News: Press Releases

WASHINGTON, DC – Today, U.S. Reps. Matt Cartwright (PA-17), John Conyers (MI-13), and Janice Hahn (CA-44) introduced the Access to Substance Abuse Treatment Act with 22 original co-sponsors. The legislation enhances the ability of the Secretary of Health and Human Services to provide access to substance abuse treatment.

“We can do more to combat substance abuse and the social problems associated with it. And we should. Studies show that every dollar spent on treatment saves four dollars in health care costs and seven dollars in public safety costs. Effective treatments already exist,” said Rep. Cartwright. “By making such treatment available to Americans who need it, this legislation is essential to combating illicit drug abuse, protecting our communities, and using federal tax dollars most effectively.”

Specifically, the bill would authorize the Secretary of HHS to offer grants to increase the availability of drug treatment, provide vouchers to individuals in underserved populations for service related to treatment, and establish programs to provide for and coordinate community-based services such as job training and housing assistance.

“It is important that we provide critical treatment services that promote hope, fosters recovery and wellness for individuals and families fighting substance abuse,” said Rep. Hahn. “Data has shown that treatment is effective. Patients who experience substance abuse can recover and lead healthy, productive lives when provided with the necessary tools. This measure will help provide job-training, housing assistance, education and other critical resources that will help breath life in to the lives of many Americans who may have fallen victim to substance abuse.”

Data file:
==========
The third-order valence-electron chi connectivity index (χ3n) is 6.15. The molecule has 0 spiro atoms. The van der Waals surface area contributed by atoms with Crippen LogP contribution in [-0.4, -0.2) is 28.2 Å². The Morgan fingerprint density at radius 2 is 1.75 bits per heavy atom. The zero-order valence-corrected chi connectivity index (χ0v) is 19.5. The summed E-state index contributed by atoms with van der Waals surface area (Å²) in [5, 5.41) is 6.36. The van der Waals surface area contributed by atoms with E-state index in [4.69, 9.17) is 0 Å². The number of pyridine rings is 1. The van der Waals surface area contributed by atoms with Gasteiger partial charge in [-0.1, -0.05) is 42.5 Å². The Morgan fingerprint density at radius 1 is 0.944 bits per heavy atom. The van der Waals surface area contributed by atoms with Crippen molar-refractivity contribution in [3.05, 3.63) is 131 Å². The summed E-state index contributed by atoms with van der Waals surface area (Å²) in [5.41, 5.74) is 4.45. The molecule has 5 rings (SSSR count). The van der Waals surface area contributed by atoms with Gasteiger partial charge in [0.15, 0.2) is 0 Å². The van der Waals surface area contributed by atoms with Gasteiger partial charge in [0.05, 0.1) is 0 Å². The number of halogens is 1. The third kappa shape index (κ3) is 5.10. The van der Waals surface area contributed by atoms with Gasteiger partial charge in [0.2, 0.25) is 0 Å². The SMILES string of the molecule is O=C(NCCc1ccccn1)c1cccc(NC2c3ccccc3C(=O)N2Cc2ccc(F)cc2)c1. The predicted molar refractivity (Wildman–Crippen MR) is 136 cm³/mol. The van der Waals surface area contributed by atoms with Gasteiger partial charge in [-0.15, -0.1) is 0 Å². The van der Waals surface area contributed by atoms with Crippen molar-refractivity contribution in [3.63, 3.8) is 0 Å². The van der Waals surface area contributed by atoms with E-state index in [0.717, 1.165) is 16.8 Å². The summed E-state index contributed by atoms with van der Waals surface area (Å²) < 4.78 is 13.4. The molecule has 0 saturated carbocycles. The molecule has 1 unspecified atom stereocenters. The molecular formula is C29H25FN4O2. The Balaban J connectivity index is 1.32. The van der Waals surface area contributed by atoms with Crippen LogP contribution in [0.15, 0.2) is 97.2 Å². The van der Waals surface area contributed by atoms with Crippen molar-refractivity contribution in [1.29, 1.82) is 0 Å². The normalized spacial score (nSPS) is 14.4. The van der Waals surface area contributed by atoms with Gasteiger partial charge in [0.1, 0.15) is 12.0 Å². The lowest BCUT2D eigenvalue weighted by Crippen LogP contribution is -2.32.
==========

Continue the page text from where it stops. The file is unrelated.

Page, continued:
Treatment is one of the most cost-effective ways to reduce drug abuse and ameliorate its impacts on society. The Office of National Drug Control Policy estimates that every dollar spent on treatment saves $7.46 in lost productivity and crime-related spending. Yet, nearly 80% of the 3.5 million Americans currently abusing the most dangerous substances do not receive appropriate treatment.

“As more than 23 million Americans struggle daily with addiction and problems related to substance abuse, I welcome the reintroduction of the ‘Substance Abuse Treatment Act,’ said Rep. Conyers. “This legislation will go a long way towards improving access to treatment, chiefly by providing grants to impacted communities, and will begin to aid the 90% of people who require treatment for substance abuse but are not yet receiving care. It is well beyond time for us to address the underlying conditions of substance abuse, as a matter of public policy and public responsibility. The ‘Substance Abuse Treatment Act’ is essential, and should be promptly considered by Congress.”